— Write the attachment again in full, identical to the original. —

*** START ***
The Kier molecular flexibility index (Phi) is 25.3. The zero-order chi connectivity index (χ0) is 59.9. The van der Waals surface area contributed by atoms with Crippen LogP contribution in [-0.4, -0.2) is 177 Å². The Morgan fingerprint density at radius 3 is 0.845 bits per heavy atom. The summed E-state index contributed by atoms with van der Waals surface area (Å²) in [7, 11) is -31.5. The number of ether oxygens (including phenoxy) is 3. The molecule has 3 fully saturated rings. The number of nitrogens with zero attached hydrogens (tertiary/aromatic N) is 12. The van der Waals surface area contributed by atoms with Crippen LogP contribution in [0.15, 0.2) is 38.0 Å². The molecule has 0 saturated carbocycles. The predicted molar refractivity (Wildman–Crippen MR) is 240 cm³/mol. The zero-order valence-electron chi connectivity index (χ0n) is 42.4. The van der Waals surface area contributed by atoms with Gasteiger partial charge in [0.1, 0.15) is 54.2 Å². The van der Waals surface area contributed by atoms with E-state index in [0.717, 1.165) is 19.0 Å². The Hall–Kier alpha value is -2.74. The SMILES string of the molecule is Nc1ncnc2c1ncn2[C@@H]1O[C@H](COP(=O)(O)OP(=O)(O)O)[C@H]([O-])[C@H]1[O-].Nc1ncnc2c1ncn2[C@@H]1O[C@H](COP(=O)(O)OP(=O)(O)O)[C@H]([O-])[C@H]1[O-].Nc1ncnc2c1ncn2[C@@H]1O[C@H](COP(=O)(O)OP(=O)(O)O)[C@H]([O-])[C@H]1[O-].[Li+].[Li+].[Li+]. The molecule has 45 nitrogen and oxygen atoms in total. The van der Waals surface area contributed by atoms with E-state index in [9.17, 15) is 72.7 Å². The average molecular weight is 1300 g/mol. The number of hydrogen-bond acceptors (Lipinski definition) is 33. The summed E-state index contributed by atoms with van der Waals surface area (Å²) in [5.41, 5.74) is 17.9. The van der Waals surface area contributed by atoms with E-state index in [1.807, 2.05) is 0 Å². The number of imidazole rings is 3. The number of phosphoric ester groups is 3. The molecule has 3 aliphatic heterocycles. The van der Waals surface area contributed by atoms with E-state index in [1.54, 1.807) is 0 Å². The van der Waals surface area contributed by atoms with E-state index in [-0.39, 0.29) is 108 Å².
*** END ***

The Kier molecular flexibility index (Phi) is 25.3. The zero-order chi connectivity index (χ0) is 59.9. The van der Waals surface area contributed by atoms with Crippen LogP contribution in [-0.4, -0.2) is 177 Å². The Morgan fingerprint density at radius 3 is 0.845 bits per heavy atom. The summed E-state index contributed by atoms with van der Waals surface area (Å²) in [7, 11) is -31.5. The number of ether oxygens (including phenoxy) is 3. The molecule has 3 fully saturated rings. The number of nitrogens with zero attached hydrogens (tertiary/aromatic N) is 12. The van der Waals surface area contributed by atoms with Crippen LogP contribution in [0.15, 0.2) is 38.0 Å². The molecule has 0 saturated carbocycles. The predicted molar refractivity (Wildman–Crippen MR) is 240 cm³/mol. The zero-order valence-electron chi connectivity index (χ0n) is 42.4. The van der Waals surface area contributed by atoms with Gasteiger partial charge in [0.1, 0.15) is 54.2 Å². The van der Waals surface area contributed by atoms with E-state index in [0.717, 1.165) is 19.0 Å². The Hall–Kier alpha value is -2.74. The SMILES string of the molecule is Nc1ncnc2c1ncn2[C@@H]1O[C@H](COP(=O)(O)OP(=O)(O)O)[C@H]([O-])[C@H]1[O-].Nc1ncnc2c1ncn2[C@@H]1O[C@H](COP(=O)(O)OP(=O)(O)O)[C@H]([O-])[C@H]1[O-].Nc1ncnc2c1ncn2[C@@H]1O[C@H](COP(=O)(O)OP(=O)(O)O)[C@H]([O-])[C@H]1[O-].[Li+].[Li+].[Li+]. The molecule has 45 nitrogen and oxygen atoms in total. The van der Waals surface area contributed by atoms with E-state index in [9.17, 15) is 72.7 Å². The average molecular weight is 1300 g/mol. The number of hydrogen-bond acceptors (Lipinski definition) is 33. The summed E-state index contributed by atoms with van der Waals surface area (Å²) in [5.41, 5.74) is 17.9. The van der Waals surface area contributed by atoms with E-state index in [1.807, 2.05) is 0 Å². The number of imidazole rings is 3. The number of phosphoric ester groups is 3. The molecule has 3 aliphatic heterocycles. The van der Waals surface area contributed by atoms with E-state index in [1.54, 1.807) is 0 Å². The van der Waals surface area contributed by atoms with E-state index in [-0.39, 0.29) is 108 Å².